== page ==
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My late father-in-law remembered seeing as a child two ex-soldiers from the Great War busking on the street corners of Birmingham. One with a piano accordion and the other with a jig doll dancing on a board taken from an orange box. In Bethnal Green Museum there is a doll made in the trenches of World War I, carved to represent "Tommy Atkins".

Limberjacks, or Dancing Dans, are the New World's version of the Jig Doll. Probably carried to America by early British settlers, they are regarded by many, particularly in the Appalachian Mountains as a classical American rhythm instrument.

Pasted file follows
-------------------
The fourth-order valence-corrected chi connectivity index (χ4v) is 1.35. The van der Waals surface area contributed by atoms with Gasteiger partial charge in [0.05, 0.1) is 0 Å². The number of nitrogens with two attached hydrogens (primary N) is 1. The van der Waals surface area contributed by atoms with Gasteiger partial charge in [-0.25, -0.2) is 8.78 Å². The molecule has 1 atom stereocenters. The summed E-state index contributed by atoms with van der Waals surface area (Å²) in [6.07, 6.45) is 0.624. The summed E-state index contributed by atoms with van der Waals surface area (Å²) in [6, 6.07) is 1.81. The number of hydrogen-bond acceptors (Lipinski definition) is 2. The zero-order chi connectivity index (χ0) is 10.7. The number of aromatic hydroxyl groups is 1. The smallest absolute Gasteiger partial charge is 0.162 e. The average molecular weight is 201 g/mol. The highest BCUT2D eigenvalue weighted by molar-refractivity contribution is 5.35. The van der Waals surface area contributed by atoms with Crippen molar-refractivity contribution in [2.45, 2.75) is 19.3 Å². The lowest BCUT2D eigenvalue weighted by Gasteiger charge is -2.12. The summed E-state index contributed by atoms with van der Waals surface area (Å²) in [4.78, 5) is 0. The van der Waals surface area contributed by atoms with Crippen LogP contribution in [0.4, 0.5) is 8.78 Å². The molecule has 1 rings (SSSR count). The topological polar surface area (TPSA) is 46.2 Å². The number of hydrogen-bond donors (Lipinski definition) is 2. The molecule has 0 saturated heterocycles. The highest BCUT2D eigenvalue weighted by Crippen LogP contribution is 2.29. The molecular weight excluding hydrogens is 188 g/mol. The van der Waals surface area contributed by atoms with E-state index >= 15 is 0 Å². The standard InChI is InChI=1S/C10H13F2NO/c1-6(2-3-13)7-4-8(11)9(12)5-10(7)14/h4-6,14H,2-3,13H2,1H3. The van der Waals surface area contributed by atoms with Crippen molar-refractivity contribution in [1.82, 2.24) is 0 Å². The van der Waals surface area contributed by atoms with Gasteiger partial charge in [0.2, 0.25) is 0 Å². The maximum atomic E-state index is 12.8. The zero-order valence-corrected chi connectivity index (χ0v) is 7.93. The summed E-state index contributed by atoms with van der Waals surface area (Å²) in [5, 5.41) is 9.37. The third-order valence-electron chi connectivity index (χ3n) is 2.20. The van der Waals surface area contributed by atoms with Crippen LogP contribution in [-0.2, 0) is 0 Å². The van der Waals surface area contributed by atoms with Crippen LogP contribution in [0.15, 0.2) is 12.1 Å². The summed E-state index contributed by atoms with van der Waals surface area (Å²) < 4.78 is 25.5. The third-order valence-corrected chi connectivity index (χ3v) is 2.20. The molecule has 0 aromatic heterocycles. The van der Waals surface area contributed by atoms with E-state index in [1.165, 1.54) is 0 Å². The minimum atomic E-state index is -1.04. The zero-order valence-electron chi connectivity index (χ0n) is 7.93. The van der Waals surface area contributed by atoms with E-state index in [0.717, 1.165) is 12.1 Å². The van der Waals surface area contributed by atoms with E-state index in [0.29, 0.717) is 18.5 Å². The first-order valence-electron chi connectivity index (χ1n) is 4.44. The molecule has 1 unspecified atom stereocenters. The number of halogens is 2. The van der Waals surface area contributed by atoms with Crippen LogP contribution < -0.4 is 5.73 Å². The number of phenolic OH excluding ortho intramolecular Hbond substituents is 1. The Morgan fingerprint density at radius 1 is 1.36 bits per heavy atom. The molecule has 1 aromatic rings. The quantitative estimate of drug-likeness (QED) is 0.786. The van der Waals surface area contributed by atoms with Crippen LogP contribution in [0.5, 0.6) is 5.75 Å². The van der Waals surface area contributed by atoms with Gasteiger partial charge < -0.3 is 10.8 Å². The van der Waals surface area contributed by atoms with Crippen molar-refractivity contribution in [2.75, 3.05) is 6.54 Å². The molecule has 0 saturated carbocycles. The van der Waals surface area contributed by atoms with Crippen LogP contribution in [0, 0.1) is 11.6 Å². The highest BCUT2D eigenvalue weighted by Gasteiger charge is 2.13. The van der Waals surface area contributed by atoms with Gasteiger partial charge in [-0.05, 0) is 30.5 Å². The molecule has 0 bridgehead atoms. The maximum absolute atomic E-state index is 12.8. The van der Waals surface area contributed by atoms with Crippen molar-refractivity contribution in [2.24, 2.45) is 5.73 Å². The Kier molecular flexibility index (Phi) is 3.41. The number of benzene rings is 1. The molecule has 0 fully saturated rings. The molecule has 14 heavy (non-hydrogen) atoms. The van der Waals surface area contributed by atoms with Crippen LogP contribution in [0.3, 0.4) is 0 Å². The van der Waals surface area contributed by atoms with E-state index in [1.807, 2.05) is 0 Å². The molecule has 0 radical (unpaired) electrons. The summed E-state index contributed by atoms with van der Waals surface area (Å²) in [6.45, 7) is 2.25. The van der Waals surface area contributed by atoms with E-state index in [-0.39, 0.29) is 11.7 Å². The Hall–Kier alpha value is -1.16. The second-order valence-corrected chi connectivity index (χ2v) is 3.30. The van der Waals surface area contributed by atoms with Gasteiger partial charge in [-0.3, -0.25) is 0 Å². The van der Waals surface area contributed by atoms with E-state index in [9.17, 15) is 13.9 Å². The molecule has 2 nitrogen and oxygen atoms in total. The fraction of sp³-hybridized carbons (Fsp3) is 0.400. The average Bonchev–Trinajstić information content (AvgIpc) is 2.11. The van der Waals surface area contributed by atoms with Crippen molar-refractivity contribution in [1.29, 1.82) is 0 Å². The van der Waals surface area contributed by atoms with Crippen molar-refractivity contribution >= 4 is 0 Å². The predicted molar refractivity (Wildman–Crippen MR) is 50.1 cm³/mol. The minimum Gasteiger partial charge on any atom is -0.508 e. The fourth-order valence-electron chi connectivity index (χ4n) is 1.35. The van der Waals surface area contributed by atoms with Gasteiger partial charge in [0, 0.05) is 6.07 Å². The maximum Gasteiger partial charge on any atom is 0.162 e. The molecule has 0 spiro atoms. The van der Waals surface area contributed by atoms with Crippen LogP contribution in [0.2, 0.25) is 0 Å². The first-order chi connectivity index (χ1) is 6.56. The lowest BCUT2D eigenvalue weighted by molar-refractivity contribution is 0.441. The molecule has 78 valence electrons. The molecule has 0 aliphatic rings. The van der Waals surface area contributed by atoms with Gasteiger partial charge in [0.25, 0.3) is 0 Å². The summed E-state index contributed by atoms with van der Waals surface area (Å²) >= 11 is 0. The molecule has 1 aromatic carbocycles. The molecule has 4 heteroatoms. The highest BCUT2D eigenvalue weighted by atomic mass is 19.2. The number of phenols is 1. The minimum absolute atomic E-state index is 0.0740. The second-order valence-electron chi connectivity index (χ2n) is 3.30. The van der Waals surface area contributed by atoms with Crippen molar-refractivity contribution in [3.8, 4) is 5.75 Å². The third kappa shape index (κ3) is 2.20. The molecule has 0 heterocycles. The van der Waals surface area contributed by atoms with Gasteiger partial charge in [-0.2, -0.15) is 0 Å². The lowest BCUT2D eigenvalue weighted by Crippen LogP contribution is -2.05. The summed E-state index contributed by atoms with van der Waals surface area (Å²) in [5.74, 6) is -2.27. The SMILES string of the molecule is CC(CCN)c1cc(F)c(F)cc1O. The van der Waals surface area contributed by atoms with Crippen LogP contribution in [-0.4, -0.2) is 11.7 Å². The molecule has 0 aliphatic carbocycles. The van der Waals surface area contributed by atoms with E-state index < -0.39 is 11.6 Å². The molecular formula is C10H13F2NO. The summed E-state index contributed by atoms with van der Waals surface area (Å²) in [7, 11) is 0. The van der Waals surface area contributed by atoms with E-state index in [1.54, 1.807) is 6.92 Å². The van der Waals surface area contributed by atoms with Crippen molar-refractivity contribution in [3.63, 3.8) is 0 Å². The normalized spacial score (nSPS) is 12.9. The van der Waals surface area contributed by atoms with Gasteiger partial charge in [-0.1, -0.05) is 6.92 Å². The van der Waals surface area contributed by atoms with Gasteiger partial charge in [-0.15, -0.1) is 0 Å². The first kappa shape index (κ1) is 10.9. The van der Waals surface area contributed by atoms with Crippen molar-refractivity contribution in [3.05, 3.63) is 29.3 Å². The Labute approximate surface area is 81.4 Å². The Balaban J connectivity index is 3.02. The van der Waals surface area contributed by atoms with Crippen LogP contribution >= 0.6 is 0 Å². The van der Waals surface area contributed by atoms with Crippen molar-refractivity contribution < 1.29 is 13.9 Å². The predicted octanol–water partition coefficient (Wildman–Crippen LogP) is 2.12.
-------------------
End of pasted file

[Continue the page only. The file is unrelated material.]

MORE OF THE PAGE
Although having its roots in folk art the jig doll has been commercially made on two or three occasions, the most successful being Mr Jollyboy (patent number 7725) in about 1903. Written articles appear spasmodically in magazines and only one book (to date) has been published on the subject, Jig Dolls - The Brightest of Entertainers by Rennie and Pat Pickles.

John Palmer

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